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Basketball Trivia, 'Guess That Lyric' Among Apps Created by Englewood Teens

 Participants of Englewood Codes, a program that teaches teens how to develop mobile apps, show their work Tuesday, Dec. 15, 2015. Tamia Creed, (r.) 16, and Joshua Moodie, (l.) 14.
Participants of Englewood Codes, a program that teaches teens how to develop mobile apps, show their work Tuesday, Dec. 15, 2015. Tamia Creed, (r.) 16, and Joshua Moodie, (l.) 14.
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DNAinfo/Andrea V. Watson

ENGLEWOOD — "Guess that Lyric" and basketball trivia are among the apps developed by Englewood teens in the last 10 weeks through a program at Teamwork Englewood.

Tuesday night the Englewood Codes group presented their creations to parents at Teamwork Englewood, 815 W. 63rd St. The apps, created by students from schools like Lindblom, Johnson College Prep and Team Englewood Academy, were the product of a 10-week program housed at Teamwork Englewood.

Scott L. Steward, co-founder of Project Tech Teens, worked with 25 students in eighth through 12th grade who had no prior technological experience. The coding was relatively simple, but more important, it introduced students to an education or career in computer science and sharpened their thinking skills, Steward said.

 Participants of Englewood Codes, a program that teaches teens how to develop mobile apps, show their work Tuesday, Dec. 15, 2015. Tamia Creed, (l.) 16, and Joshua Moodie, (r.) 14.
Participants of Englewood Codes, a program that teaches teens how to develop mobile apps, show their work Tuesday, Dec. 15, 2015. Tamia Creed, (l.) 16, and Joshua Moodie, (r.) 14.
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DNAinfo/Andrea V. Watson

Exposure to tech education is essential for these students, Steward said.

“Everything is literally becoming all about technology,” he said. “We’re here now, and if we’re not a part of the manufacturing of the technology, we will be left behind. These young people need to know more than just how to use technology.”

Besides the technology skills, the program (funded by Get IN Chicago) also provides mentoring, tutoring and a safe place after school, said Perry Gunn, Teamwork Englewood's executive director.

Among the apps was "Guess that Lyric," which allows users listen to a snippet of a song and then challenges them to select the correct artist. In Marie's Cupcake Game, the user has to guess the ingredients in specific cakes and cupcakes. One question asks for the main ingredient in cheesecake. If guessed correctly, the user is taken to the next screen.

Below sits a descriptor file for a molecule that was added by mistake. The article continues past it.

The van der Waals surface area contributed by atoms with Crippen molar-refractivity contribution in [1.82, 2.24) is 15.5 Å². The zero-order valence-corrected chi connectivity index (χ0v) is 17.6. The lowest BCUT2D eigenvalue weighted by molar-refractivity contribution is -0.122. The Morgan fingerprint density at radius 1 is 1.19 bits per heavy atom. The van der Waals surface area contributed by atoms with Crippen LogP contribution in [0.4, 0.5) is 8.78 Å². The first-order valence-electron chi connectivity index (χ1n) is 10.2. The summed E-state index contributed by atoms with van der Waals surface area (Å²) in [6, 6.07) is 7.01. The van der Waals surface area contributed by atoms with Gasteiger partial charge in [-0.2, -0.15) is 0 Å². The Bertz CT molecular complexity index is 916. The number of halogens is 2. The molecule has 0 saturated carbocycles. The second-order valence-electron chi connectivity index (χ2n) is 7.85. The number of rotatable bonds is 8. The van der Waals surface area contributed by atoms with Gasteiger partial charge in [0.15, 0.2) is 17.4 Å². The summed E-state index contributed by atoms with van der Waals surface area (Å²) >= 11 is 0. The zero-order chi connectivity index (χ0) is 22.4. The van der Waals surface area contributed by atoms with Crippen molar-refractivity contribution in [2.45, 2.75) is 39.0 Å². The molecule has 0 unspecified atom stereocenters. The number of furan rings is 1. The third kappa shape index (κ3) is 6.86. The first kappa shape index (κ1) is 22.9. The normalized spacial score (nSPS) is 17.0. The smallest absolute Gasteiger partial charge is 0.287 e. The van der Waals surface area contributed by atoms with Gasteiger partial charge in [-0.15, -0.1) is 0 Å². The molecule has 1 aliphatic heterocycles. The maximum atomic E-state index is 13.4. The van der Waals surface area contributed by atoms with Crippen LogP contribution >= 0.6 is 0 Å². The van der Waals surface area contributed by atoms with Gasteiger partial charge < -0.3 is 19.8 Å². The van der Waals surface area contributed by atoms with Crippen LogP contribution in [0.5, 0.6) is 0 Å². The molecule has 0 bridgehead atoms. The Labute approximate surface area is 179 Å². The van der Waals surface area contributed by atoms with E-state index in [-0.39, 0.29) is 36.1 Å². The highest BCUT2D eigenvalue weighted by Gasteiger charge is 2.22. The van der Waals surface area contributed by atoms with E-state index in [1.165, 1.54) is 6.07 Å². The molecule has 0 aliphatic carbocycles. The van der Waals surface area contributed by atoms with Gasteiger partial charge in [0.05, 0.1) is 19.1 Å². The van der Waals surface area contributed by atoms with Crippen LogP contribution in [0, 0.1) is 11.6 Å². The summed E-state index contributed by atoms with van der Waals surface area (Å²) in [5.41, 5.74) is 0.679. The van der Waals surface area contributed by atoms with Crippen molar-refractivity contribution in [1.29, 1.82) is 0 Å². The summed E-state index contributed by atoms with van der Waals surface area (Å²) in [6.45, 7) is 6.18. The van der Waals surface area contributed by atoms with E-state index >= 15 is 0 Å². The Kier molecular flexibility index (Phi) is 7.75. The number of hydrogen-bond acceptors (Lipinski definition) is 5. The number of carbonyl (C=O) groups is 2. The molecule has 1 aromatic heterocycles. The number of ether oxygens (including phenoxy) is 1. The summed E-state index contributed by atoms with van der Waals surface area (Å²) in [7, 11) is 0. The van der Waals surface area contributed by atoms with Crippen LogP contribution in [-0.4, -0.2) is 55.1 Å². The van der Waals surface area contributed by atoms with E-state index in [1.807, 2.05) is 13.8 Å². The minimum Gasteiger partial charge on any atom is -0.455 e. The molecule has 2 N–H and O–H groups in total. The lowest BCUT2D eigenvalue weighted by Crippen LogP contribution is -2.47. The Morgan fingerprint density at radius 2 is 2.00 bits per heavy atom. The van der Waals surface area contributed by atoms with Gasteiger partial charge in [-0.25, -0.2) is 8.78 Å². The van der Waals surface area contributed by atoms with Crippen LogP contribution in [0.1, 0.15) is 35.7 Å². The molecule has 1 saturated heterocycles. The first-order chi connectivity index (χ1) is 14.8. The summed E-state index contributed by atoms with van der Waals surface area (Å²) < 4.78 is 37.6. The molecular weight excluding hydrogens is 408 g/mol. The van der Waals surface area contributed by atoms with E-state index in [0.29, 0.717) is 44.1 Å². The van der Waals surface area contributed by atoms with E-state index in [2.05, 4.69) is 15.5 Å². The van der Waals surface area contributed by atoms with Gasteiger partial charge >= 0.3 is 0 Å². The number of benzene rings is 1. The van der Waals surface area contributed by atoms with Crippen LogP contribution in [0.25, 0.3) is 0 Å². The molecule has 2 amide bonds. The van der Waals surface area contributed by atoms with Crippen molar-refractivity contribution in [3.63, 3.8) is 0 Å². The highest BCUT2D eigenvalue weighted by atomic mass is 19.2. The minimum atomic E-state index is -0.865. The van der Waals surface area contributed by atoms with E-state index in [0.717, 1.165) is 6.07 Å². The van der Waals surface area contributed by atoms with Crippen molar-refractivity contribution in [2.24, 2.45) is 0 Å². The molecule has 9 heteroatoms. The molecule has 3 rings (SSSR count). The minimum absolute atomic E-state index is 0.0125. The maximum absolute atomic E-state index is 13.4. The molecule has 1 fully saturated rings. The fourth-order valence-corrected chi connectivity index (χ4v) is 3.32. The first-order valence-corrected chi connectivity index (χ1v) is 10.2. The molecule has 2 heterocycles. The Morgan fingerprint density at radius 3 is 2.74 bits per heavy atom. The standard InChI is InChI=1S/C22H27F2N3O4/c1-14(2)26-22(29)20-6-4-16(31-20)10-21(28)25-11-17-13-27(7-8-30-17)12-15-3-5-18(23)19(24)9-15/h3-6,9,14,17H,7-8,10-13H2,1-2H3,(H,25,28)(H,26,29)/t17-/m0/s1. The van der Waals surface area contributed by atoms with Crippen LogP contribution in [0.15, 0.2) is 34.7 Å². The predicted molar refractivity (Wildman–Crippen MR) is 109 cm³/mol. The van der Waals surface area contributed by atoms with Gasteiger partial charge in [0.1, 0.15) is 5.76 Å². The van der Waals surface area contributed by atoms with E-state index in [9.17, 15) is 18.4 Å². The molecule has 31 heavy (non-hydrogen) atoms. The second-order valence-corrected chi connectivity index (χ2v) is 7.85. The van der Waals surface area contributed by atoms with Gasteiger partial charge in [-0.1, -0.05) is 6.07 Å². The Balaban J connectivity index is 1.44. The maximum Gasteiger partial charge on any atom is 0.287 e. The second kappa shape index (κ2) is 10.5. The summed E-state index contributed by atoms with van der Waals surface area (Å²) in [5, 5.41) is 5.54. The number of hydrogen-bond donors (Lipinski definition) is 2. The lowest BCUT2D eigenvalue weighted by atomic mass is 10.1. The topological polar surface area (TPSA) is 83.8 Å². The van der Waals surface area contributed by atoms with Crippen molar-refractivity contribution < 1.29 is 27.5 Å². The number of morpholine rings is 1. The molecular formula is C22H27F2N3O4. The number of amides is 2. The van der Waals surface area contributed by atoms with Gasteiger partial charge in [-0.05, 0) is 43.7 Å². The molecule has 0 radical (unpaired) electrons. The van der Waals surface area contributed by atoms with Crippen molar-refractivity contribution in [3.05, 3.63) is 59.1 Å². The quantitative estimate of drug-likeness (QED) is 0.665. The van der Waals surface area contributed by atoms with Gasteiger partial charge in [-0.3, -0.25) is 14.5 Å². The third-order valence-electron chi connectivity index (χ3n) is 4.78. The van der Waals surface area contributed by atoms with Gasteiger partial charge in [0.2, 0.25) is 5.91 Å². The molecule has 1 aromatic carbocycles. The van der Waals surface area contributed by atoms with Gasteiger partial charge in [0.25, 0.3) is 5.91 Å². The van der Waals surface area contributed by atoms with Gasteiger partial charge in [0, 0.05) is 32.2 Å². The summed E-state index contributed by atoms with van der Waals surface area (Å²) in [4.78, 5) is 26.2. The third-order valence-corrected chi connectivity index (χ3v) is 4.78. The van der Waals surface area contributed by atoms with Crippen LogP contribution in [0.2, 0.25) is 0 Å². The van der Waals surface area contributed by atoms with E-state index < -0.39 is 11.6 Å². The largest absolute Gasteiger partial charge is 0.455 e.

The apps eventually will be available in the Google Play Store, Steward said.

Charles McGraw, 16, and his group developed Quick Hoops, a basketball trivia app in which the user answers as many questions as possible before time runs out. A sample question, “Who was number 32 on the Heat in 2005?” had four potential answers. (If your guess was Shaquille O'Neal, you're right.)

Charles said working on the app was fun: “It got hard at times, but we still came together and got it done,” he said.

Group member Michael Nash, 16, is now interested in a career in computers.

“It was very interesting and exciting because it was my first time even working with computers like that,” he said. “I was happy to do something like this. As soon as I heard about the program I wanted to get in. Kids need stuff like this.”

Tamia Creed, 16, and Joshua Moodie, 14, developed Food Is Life, an app that helps children learn their food groups.

Tamia said they “love food” so the idea came easily.

“I thought the presentations were really good for students learning how to build apps for the first time,” said the Rev. Charles Moodie of Chicago City Life Center.

“In our community, most of our students don’t even have the basic technology that mainstream America is working with. So for them to get a glimpse of how to build apps and how computers work, this will give them a greater opportunity at getting jobs.”

 Participants of Englewood Codes, a program that teaches teens how to develop mobile apps, show their work Tuesday, Dec. 15, 2015. Charles McGraw (l.), Queon Smith (c.) and Michael Nash (r.)
Participants of Englewood Codes, a program that teaches teens how to develop mobile apps, show their work Tuesday, Dec. 15, 2015. Charles McGraw (l.), Queon Smith (c.) and Michael Nash (r.)
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DNAinfo/Andrea V. Watson

Steward said there’s a disparity in the tech field. He wants to help change that by exposing students of color to technology skills.

“We are not represented,” he said. “Coming into underserved communities and looking for talent is not on the radar for big tech companies.”

He envisions his program becoming a model for the City of Chicago.

Teamwork Englewood will start a new session in mid-January, said Gunn.

“These are skills a young person can take and become an entrepreneur and make apps on the side,” he said. “This can get them interested in technology careers. This is exciting because we have young people learning technology skills, learning how to create apps — these are lifelong skills.”

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